“One of the pleasures of tapestry weaving is the extreme slowness of the process. It encourages me to ponder the tiniest moves, no matter if the image is simple or complex. The effort becomes a luxury,” says Bengt Erikson.
Erikson, born in Finland, after spending many years in the Pacific Northwest now resides in Santa Fe, New Mexico. His weavings are admired from Seattle to Tucson and beyond and repeatedly received jubilant comments like in Santa Fe’s distinguished art magazine, THE. From this critique, written by Marina La Palma, we take many quotes.
We spend our lives, from birth to death, with our bodies almost constantly swaddled in some kind of fabric. Yet the process of weaving is a mystery to most of us. Textiles are taken for granted but we could not live without them. Sometimes it takes an artist to bring our awareness to something so basic.
The tapestries of Bengt Erikson almost recede into the walls, so reticent do they seem at first. Yet, as one draws closer to experience the particular frisson of textiles, the Shaker-like simplicity of Erikson’s designs meets the eye as boldly as the late cut-outs of Henri Matisse. Nevertheless, there is a sort of luxuriousness to Erikson’s pieces, whether the severely rectilinear Old Church, Finland or the more organic pieces. This spare elegance is reminiscent of certain domestic spaces whose subtle sparseness is only possible through a focused attention to detail and unlimited access to abundant resources. But it is not luxuriousinteriors one really needs to reference in connection with Erikson’s works but the design philosophy of Christopher Alexander. In The Luminous Ground (which is book four of The Nature of Order, Alexander’s series on the art of building design) he discusses how, among human-made objects, certain ancient carpets profoundly demonstrate what he calls the nature of living structure. They possess what Alexander identifies as “intense living centers.” The slow process of their making allows the weaver to “fuse his or her own experience of self” with what he calls the “No mind, or the One, or God.” This is the apex of Alexander’s patient exposition of how to find, in the practice of architecture, what in some traditions is called “self-remembering” or essence.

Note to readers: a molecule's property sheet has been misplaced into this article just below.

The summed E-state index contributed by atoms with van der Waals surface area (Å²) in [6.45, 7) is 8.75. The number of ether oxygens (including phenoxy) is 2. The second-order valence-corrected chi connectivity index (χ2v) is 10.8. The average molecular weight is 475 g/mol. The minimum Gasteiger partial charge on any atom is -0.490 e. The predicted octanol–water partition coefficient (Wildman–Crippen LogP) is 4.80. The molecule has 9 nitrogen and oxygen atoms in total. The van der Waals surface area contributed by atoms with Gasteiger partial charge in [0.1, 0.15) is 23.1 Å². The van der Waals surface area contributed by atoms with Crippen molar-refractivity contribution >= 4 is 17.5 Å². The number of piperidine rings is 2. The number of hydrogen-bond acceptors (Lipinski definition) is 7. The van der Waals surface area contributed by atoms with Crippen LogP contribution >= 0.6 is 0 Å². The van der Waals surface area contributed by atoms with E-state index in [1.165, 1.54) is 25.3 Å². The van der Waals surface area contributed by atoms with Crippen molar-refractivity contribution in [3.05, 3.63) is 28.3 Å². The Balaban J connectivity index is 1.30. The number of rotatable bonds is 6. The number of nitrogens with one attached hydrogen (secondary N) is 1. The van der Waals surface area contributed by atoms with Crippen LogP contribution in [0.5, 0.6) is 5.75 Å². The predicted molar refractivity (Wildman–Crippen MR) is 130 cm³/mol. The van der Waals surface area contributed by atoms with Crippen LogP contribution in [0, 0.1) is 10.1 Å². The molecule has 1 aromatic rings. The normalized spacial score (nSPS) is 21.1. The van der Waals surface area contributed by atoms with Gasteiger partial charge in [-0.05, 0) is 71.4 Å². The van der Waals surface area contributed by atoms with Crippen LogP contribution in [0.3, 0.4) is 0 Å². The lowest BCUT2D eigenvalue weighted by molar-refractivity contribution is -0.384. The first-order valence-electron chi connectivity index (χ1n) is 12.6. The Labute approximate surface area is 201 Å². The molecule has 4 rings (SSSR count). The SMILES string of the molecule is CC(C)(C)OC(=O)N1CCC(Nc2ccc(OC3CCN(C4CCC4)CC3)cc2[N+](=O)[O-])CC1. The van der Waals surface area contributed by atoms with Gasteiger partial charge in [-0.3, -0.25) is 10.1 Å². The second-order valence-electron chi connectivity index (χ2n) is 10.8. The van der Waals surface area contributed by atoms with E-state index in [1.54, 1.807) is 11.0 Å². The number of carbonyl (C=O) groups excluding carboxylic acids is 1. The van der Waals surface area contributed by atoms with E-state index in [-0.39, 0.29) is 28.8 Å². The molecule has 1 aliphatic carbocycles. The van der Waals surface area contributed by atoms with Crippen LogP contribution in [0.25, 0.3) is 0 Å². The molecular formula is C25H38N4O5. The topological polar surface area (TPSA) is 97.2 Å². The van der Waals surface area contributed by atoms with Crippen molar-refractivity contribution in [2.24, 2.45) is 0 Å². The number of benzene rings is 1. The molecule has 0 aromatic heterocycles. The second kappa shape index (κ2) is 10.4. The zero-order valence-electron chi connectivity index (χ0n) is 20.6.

Marina La Palma says: “I have for years continued to look at all kinds of art because of the occasional moment when a work takes me beyond myself in an unexpected way. Erikson’s tapestries have that capacity. They exercise their enchantment in a subtle and refined way, leaving nothing out and adding only what belongs.”
Matfield Green KS, June 2015